In light of the above, the actual cost of self-generated goodwill may be said to be NIL and therefore, technically the depreciation claim thereon may be NIL. However, it is imperative that generally there was no debate in relation to allowability of depreciation in case of purchased or acquired goodwill.


The Finance Bill, 2021 has now proposed to amend certain provisions of the Act, whereby depreciation on goodwill shall not be allowed with effect from Assessment Year 2021-22. The key amendments are as follows:

• It is proposed to amend the definition of section 2(11) of Act to exclude “goodwill” from block of asset. Thereby any form of goodwill will not be considered as a depreciable asset.

As mentioned above, the value of goodwill recorded on amalgamation or merger which was settled through issuance of shares is considered as NIL. However, pursuant to this amendment, even in cases where goodwill was acquired by paying cash shall also be valued at NIL for tax purposes. As a rationale to the proposed amendment the Government has stated that goodwill in general, is not a depreciable asset and in fact depending upon how the business runs; goodwill may see appreciation or in the alternative no depreciation to its value. Therefore, there may not be a justification of depreciation on goodwill in the manner there is a need to provide for depreciation in case of other intangible assets or plant & machinery.

• It is proposed to amend clause (ii) of sub-section (1) of section 32 of the Act to provide that goodwill shall not be considered as an asset for the purpose of the said clause and therefore not eligible for depreciation.

• In sync with the above, it is also proposed to amend explanation 3 to 32(1) of the Act to provide that goodwill of a business or profession shall not be considered as an asset for the said sub-section.

• The only relief in case of acquired goodwill is that the purchase price of such goodwill will be considered as cost of acquisition for the purpose of computation of capital gains under section 48 of the Act. However, if the assessee has claimed depreciation on such goodwill in prior years i.e. assessment year prior to AY 2021-22, then the quantum of depreciation so claimed by the assessee shall be reduced from the amount of the purchase price of the goodwill.

• The provisions of section 50 of the Act are also proposed to be amended to provide that goodwill forming part of a block of asset for the assessment year beginning on the 1 April 2020 ,depreciation is claimed under the Act till such date, the written down value of such block of asset and short term capital gain if any shall be computed in the manner as may be prescribed.

• Besides Section 55(2) of the Act is also proposed to be amended to provide that the cost of an asset shall be:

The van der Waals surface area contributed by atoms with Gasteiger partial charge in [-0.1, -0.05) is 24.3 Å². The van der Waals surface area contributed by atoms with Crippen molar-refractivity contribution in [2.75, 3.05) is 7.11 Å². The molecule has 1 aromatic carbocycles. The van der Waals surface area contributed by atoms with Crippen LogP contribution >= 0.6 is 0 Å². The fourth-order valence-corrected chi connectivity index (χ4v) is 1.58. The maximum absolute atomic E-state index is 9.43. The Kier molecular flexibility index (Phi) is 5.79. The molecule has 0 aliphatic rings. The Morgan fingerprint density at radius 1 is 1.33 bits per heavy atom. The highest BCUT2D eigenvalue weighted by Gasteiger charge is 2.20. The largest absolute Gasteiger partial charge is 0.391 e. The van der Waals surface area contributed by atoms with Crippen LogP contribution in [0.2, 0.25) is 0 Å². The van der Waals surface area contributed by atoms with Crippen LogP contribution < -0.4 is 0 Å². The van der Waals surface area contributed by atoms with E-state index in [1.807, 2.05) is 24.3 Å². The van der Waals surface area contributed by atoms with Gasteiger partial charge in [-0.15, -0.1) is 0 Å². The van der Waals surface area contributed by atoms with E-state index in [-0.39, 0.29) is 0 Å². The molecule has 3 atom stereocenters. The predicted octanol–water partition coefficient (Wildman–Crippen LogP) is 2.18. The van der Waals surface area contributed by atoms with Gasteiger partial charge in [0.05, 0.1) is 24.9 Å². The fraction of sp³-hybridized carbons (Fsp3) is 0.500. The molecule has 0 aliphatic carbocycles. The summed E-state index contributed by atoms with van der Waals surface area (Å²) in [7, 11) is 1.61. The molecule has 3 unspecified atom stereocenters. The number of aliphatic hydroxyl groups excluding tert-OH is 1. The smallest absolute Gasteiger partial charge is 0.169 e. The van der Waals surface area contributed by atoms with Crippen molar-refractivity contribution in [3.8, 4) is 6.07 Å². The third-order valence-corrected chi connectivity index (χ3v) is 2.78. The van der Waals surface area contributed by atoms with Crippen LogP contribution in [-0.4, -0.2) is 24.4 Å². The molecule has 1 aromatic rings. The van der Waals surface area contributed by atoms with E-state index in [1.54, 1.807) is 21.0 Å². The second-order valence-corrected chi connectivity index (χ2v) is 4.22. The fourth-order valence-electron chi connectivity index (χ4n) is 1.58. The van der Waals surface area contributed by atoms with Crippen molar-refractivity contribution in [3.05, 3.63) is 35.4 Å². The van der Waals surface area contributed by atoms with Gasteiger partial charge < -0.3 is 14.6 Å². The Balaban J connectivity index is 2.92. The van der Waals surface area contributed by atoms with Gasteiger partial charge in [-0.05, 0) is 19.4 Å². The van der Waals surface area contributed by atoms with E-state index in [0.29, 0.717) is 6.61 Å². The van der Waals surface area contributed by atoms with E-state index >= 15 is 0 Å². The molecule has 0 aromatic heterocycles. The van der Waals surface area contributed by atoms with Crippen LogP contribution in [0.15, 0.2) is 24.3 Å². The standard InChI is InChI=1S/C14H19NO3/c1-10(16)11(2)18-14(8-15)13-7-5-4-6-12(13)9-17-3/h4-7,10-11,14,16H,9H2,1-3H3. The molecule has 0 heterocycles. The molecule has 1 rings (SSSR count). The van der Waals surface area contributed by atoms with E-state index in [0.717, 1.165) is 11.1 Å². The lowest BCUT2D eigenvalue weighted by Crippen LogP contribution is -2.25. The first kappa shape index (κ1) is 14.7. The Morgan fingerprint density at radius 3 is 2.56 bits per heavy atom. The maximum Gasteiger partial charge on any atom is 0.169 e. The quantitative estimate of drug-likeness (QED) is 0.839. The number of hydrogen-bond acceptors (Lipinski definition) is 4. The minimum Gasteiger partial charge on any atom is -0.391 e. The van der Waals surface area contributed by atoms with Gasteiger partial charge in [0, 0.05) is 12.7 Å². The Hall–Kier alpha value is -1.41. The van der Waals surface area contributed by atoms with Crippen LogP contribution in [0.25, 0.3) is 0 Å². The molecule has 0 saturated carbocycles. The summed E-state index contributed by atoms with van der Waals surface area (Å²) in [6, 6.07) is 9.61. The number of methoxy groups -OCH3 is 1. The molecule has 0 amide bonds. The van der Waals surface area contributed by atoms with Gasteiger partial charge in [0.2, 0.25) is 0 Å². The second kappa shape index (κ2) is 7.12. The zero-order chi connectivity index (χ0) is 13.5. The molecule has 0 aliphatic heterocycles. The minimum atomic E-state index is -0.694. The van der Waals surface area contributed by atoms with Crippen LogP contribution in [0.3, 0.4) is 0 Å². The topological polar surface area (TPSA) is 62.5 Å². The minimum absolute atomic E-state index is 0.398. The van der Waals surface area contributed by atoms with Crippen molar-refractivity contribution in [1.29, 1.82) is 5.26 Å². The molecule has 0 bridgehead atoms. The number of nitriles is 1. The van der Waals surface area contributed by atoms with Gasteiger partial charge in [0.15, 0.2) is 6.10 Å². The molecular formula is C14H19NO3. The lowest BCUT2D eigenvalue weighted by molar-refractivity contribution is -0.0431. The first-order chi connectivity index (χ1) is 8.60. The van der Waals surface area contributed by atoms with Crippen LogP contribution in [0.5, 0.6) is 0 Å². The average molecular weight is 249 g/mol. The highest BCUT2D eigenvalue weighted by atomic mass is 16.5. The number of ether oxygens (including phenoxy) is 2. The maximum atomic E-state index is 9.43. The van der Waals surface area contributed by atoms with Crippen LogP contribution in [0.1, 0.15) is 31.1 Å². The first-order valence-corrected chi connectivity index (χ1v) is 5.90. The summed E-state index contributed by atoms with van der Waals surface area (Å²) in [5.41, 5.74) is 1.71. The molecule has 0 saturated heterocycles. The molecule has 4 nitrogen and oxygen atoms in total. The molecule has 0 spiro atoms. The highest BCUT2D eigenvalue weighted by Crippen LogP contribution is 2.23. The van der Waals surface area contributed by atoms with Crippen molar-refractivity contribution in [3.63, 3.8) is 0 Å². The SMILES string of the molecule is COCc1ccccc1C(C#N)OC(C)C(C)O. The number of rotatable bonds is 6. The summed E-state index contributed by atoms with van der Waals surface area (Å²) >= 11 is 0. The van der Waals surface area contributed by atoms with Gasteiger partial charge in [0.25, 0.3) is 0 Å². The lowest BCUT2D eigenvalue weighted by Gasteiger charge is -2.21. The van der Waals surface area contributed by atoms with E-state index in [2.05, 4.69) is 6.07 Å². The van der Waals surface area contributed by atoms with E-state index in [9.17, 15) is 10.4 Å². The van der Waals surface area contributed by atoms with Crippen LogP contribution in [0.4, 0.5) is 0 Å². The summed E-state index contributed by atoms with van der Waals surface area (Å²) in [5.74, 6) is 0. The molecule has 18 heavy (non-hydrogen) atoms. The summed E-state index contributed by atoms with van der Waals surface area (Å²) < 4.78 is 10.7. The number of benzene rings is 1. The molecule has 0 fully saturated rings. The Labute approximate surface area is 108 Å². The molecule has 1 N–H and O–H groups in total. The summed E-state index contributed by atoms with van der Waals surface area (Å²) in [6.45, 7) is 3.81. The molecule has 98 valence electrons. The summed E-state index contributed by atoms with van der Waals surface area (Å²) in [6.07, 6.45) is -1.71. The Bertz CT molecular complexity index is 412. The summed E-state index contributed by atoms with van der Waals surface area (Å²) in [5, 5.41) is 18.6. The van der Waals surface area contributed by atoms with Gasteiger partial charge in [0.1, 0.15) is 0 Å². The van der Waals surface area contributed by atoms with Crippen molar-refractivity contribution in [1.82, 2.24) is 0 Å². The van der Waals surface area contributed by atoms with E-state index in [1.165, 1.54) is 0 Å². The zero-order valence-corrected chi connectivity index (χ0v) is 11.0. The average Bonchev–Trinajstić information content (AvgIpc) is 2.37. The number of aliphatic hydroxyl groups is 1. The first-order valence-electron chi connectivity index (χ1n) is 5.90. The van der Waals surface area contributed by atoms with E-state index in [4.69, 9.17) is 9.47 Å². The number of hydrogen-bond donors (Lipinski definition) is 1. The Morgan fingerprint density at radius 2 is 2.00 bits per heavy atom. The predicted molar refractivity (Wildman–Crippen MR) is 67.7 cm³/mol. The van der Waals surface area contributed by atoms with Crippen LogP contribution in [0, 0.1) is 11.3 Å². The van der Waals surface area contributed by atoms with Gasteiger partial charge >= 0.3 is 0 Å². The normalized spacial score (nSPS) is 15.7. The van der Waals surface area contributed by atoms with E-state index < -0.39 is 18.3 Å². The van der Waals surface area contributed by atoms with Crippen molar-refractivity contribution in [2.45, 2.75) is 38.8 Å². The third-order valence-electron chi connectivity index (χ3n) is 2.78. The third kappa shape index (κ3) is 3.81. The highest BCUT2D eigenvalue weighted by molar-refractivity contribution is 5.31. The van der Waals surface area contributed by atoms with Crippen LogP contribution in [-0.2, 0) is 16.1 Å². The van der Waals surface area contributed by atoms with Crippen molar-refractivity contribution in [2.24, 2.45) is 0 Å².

o Purchase price where the asset is acquired by the assessee by paying cash to the previous owner;
o Cost to the previous owner i.e. purchase price paid by the pervious in case of succession, inheritance or distribution of assets on the dissolution of a firm, BOI, AOP or on any distribution of assets on the liquidation of a company or under a transfer to a revocable or an irrevocable trust
o NIL in all other cases.
Additionally, it is proposed that the above cost shall be further reduced by the depreciation claimed in any previous year preceding the previous year relevant to the assessment year commencing on or after the 1 April 2021.


In light of the above, it is imperative to note that the controversy on claim of depreciation on goodwill arising on account of re-structuring transaction is being largely put to rest. However, the following aspects are worthy to note.

  1. In the process of settling the debate on depreciation on self-generated goodwill, the government has also proposed to claim depreciation on goodwill arising on account of acquired business. Therefore, the amendment applies to all M&A transactions whether inter-group or intra-group.
  2. The Government qua the Memorandum to the Finance Bill cites the moot rationale of these amendments as goodwill being an asset whose value cannot decline – the value either appreciates or remains constant. This rationale appears to be contrary to the business / commercial and accounting perspectives as various factors like economic, socio-political, technology, customer preference changes etc. may impact business dynamics.
  3. Business acquirers aiming at growth from potential synergies through transactions will now have to think differently while deciding on additional consideration for business acquisitions viz. a commercially justifiable valuation report backed by proper allocation of purchase consideration across all business assets (tangible and intangible).
  4. While the above amendments are effective from assessment year 2021-22, it may be hoped for good that the tax authorities do not seek to apply the ratio of these amendments for prior assessment years, as that would only pile up litigations before the Courts. It may be worthwhile for CBDT to issue an internal Circular / Instruction Memorandum to clarify that tax authorities refrain from disallowing depreciation claims on purchased / acquired goodwill, in case of business reorganisation transactions.

Any amendment imparting clarity in tax treatments is a welcome move but based on the above, is the proposed denial of depreciation on goodwill, a questionable certainty?

Article Contributors

Mr. Sandeep Dasgupta is a Director with Deloitte Haskins and Sells LLP

Mr. Paras Modi is a Manager with Deloitte Haskins and Sells LLP